Douglas County Commission chamber renovation project moves forward with approved bid about $200,000 higher than initial budget

photo by: Austin Hornbostel/Journal-World

Douglas County Commissioner Patrick Kelly, seated next to Commission Chair Karen Willey, asks a question during the County Commission's meeting on Wednesday, Feb. 28, 2024.

As the Douglas County Commission prepares for a new look — an expansion to five members — its meeting room’s appearance will be moving more than a century back in time, thanks to a $1.5 million renovation project that took a step forward on Wednesday.

The commission, at its regular meeting, unanimously authorized County Administrator Sarah Plinsky to enter into a $1,449,000 construction contract with B.A. Green Construction Company for remodeling the commission’s meeting chambers at the historic courthouse, and they approved a total project budget of $1,543,845.

As the Journal-World has reported, the remodeling project will take the space back to its 1904 configuration, when the dais — the bench-like structure where commissioners sit — was positioned on the south side of the room.

The project budget approved at Wednesday’s meeting is about $200,000 higher than the roughly $1.36 million price tag commissioners signed off on in December 2023. That’s partially due to struggles with finding bidders; this project only received two.

Plinsky told commissioners the county is indeed “really struggling” to get contractors to bid on projects, but that’s less an issue of material costs and more because of factors like high labor costs and a lack of workforce availability. Joy Coleman, a preservation architect with TreanorHL, agreed. Coleman said the issue is exacerbated by other ongoing large-scale projects in the area like the demolition and renovation project at the University of Kansas’ David Booth Kansas Memorial Stadium.

“I was not surprised but not thrilled that it came in a little over what we were anticipating or hoping for, but that is also kind of reflective of that tight bid market, I’m sure, tight labor market,” Commission Chair Karen Willey said. “I think it is time to move forward on the project.”

County Commissioner Patrick Kelly said he wanted county staff to reach out to other companies that didn’t submit bids to verify that their lack of interest truly was due to the issues outlined at Wednesday’s meeting, rather than a product of some flaw with the county’s process.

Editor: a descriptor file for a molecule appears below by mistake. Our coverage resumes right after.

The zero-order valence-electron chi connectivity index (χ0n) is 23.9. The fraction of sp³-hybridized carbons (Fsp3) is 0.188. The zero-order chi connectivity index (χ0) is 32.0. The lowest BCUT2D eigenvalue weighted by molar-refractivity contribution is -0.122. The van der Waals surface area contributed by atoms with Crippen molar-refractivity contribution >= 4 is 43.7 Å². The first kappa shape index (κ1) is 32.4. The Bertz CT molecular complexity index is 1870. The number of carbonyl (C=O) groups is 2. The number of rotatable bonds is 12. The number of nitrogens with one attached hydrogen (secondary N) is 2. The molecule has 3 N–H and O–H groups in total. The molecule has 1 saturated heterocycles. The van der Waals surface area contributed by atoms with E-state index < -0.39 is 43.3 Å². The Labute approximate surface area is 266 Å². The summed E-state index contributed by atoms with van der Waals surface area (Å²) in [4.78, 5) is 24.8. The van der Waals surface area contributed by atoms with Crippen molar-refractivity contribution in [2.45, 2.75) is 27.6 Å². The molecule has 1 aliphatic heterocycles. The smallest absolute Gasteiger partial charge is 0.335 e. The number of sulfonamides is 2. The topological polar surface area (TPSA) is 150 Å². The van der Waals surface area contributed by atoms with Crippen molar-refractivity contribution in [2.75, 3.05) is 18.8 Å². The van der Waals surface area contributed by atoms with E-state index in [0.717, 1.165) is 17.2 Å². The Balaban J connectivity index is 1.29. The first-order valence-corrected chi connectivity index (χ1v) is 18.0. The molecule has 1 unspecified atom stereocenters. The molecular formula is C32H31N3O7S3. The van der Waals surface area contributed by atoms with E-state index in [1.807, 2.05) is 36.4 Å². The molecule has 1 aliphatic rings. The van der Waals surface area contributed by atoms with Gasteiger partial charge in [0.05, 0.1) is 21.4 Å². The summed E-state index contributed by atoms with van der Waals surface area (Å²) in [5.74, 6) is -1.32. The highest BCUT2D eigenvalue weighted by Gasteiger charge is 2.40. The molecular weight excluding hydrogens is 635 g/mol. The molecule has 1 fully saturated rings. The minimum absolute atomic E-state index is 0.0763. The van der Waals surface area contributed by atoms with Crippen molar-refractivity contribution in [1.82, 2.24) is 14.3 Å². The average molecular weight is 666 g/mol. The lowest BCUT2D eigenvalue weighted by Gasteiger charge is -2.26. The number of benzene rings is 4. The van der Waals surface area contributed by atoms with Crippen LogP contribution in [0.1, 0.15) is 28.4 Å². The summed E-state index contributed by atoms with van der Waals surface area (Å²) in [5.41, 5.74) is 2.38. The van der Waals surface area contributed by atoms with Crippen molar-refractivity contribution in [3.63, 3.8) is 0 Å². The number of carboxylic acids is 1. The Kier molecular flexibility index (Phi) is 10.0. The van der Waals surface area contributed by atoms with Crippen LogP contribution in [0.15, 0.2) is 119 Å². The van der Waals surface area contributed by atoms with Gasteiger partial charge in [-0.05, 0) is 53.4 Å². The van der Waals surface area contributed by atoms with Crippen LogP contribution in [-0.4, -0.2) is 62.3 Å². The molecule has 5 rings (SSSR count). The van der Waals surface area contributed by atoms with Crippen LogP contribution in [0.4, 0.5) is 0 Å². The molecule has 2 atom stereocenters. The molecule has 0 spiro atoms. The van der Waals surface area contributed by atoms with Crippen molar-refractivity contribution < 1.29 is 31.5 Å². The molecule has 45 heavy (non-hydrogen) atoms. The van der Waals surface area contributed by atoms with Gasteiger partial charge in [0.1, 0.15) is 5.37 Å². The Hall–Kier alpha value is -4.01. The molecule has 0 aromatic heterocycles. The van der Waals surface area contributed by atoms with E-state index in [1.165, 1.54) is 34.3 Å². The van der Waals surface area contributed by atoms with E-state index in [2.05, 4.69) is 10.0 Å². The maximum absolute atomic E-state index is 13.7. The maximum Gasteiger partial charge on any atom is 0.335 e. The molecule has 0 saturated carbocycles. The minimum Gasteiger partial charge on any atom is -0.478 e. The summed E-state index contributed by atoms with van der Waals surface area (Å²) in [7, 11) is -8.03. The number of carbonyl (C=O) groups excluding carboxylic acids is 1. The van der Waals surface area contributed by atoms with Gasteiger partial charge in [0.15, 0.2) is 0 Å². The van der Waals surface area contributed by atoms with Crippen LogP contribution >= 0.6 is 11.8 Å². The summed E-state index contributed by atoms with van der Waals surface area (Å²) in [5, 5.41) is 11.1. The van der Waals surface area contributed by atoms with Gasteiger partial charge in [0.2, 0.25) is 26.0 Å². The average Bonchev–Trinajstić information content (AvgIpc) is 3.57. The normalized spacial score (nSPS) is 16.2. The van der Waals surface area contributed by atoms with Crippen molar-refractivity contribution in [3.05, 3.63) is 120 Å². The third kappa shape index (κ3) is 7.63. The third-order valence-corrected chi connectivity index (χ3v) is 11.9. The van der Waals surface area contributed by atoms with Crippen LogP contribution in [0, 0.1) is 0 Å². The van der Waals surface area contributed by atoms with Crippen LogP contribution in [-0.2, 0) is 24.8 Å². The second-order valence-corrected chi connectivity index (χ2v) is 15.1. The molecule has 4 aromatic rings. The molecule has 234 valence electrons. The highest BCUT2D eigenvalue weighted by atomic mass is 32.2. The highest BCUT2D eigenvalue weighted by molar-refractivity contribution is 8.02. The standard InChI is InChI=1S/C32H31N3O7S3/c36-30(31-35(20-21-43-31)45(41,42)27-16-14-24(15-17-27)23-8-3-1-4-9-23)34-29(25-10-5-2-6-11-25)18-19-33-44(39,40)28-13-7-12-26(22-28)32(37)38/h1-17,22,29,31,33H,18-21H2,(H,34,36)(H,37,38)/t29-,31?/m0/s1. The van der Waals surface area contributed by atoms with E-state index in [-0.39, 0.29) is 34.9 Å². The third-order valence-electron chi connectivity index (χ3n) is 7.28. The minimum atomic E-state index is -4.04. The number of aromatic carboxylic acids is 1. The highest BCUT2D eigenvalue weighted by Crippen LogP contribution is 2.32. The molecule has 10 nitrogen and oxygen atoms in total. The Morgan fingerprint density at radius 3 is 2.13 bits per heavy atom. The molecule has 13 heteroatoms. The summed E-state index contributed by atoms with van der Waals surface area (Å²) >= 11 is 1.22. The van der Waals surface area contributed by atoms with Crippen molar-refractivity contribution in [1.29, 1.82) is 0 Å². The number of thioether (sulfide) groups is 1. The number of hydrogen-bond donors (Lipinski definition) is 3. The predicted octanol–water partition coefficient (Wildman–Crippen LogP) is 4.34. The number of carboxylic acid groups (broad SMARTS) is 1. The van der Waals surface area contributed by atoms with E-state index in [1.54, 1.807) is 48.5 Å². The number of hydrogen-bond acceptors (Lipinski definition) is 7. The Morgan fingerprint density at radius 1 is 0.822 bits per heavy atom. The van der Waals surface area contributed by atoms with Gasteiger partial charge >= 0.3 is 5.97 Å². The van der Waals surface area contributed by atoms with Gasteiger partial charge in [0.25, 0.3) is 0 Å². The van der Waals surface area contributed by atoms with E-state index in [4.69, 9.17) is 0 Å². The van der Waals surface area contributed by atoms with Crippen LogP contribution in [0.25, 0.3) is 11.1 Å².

The project should be finished in approximately 280 calendar days, commissioners learned. Assuming that work begins following the County Commission’s next regular meeting on March 6, which Plinsky predicted would be the case, that would place the completion date sometime in early December, barring any delays.

While the space is closed for construction, the County Commission will hold its regular meetings in the training room at the county’s public works building, as the Journal-World has reported.

In other business, commissioners:

• Approved the Public Works Department’s 2024 Vegetation Management Plan.

The plan covers operations like roadside mowing, park maintenance, revegetation practices, herbicide use and noxious weed control. It’s been in effect since March 2022.

The original version of the plan called for a review every other year to consider public feedback, and Public Works Director Chad Voigt said Wednesday he recommended decreasing the review frequency to every four years instead after not hearing any significant feedback since 2022. Commissioners opted to stick with that every other year review cycle for now, which would align with the ongoing process for developing the county’s Open Space Plan and allow an opportunity for input from the two new commissioners joining the group at the start of 2025.

• Approved a one-time grant match of $20,000, taken from the county’s general fund reserves, for Midco.

The match is contingent on Midco being awarded a Broadband Acceleration Grant through the Kansas Office of Broadband Development. The company is aiming to utilize the grant to help front the cost of a $1.7 million project that, in part, would serve parts of Kanwaka Township and rural Eudora with high-speed broadband.

• Heard an update from government relations and lobbying services firm Little Government Relations about the Kansas Legislature’s activities at the midpoint of its legislative session.


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